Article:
Women fighting to shatter the stay-at-home-mom stereotype and rediscover their youthful voice are forming bands, such as Housewives on Prozac in suburban New York, Frump in Dallas and Placenta in Oakland, Calif.
These moms are rocking the house and the cradle, singing about breast-feeding, exhaustion and making kids do their chores.
"I feel like what we do is remind people about their passion and that sense of importance and that sense of vitality," said Joy Rose, a 47-year-old mother of four who founded Housewives on Prozac in 1997. "Life is really short and it's important to live colorfully."
Mothers have struggled for identity and fulfillment for decades, growing more exasperated with their increasing career and child-rearing demands, said University of Michigan professor Susan Douglas, who co-authored the book "The Mommy Myth."
She said those feelings may explain the growing number of mom rock bands. (Rose estimated there are about 50 active mom bands across the country, with 20 of them having been formed in the last year.)
"In our cultural common sense, what could be more opposite from the icon of mom than a punk rocker?" Douglas said.
Suzie Riddle, who has three children aged 19, 12 and 6, started Frump in 2001 as a gag for her 40th birthday party. A punk rocker in her youth, then a librarian, Riddle hounded other mothers at her church and her daughters' school until she found three women willing to play along.
At first, they performed five songs, including "Suzie Is A Headbanger" by the Ramones and "We're Really Beat," a song Frump guitarist Frances Peterson wrote to the tune of "We've Got the Beat" by the Go-Go's.
"See the mothers driving down the street, see their makeup melting in the heat, straight from work, the pantyhose are tight, it's take-out tonight," the song begins.
Three years later, the band has grown to five, adding new members as others have moved away. Frump practices every Saturday night and performs about once a month at parties, churches and community events such as the Punky Mamas Christmas Bazaar in Dallas.
The band members even encouraged their daughters to get involved, and the girls formed their own band called Spawn and have played at two gigs with their moms.
"It is the best feeling in the world," said Frump lead guitarist Diane Harris, whose 11-year-old daughter Anna plays drums in Spawn.
Frump is still trying to forge an identity, teetering between being a novelty and a serious band, Riddle said. She'd like to add a second weekly practice and focus on cultivating a unique sound.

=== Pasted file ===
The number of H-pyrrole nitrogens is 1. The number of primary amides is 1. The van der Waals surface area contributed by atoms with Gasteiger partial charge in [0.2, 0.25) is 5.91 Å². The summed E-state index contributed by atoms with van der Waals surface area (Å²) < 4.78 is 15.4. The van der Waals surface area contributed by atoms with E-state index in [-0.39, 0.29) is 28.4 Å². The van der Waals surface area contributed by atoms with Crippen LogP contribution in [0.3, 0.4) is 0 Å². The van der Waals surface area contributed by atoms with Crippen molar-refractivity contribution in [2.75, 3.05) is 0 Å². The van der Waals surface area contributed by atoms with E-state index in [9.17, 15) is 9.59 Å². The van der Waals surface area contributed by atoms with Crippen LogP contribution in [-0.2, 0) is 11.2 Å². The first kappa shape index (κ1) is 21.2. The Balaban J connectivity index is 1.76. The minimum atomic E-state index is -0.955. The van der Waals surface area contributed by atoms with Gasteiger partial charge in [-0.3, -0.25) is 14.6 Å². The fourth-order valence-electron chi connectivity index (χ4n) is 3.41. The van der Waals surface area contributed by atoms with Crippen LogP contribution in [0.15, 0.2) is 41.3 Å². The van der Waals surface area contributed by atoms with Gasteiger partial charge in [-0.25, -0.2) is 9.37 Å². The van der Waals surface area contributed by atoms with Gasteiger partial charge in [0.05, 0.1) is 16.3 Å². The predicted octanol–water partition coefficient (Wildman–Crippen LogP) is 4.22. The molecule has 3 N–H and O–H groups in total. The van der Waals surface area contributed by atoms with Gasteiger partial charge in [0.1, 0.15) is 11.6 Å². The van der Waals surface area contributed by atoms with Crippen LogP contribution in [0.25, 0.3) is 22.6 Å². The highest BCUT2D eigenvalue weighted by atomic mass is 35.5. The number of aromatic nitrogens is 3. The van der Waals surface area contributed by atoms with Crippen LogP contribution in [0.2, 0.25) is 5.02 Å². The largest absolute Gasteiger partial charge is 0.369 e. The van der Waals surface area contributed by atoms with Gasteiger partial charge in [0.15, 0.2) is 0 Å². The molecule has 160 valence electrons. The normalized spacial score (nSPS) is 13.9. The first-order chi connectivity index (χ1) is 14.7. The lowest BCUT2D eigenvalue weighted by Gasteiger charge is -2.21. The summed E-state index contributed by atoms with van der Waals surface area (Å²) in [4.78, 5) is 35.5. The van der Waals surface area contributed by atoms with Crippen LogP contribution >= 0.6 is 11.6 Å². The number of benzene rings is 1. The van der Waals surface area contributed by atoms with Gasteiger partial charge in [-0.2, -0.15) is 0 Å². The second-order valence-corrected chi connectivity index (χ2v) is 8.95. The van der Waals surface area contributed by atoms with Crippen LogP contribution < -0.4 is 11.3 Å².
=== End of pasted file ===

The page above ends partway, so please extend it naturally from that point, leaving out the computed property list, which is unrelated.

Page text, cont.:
But any group that bills itself as an all-mom garage band is going to get a few chuckles, she conceded.
"I am really proud of this and I'm proud of the attention that it's gotten us," she said. "It's kind of a silly idea and a lot of people have taken notice."
At the Punky Mamas bazaar, an audience of mostly middle-aged women and their children clapped and tapped their feet to Frump's music, even getting up to dance to "Twist and Shout." A few young couples on a Saturday evening date watched from the back of a half-full dance hall.
Julie Hougland came with her 6-year-old daughter, her 55-year-old mother and her 35-year-old sister. She said she was surprised by how much fun they had.
"How many venues are there where I can take my daughter and dance?" Hougland said.
Rose hopes the movement soon will catch on commercially as more people see mom bands in concert. Housewives on Prozac has recorded two CDs and a holiday CD single, which is available on Amazon.com.
Several mom bands will converge on New York City throughout May for the fourth annual Mamapalooza festival. The festival, founded by Rose, will feature at least five days of events, including a free outdoor concert and a poetry and jazz night.
And for the first time, Mamapaloozas are planned for Dallas, Detroit, Nashville and San Francisco. The Nashville event will be held May 17-18, but the others haven't yet been scheduled.
"It's kind of been this whirlwind ride of mother rockers spreading the good word that life isn't over after 40, that music and creativity are still alive," Rose said.
By Liz Austin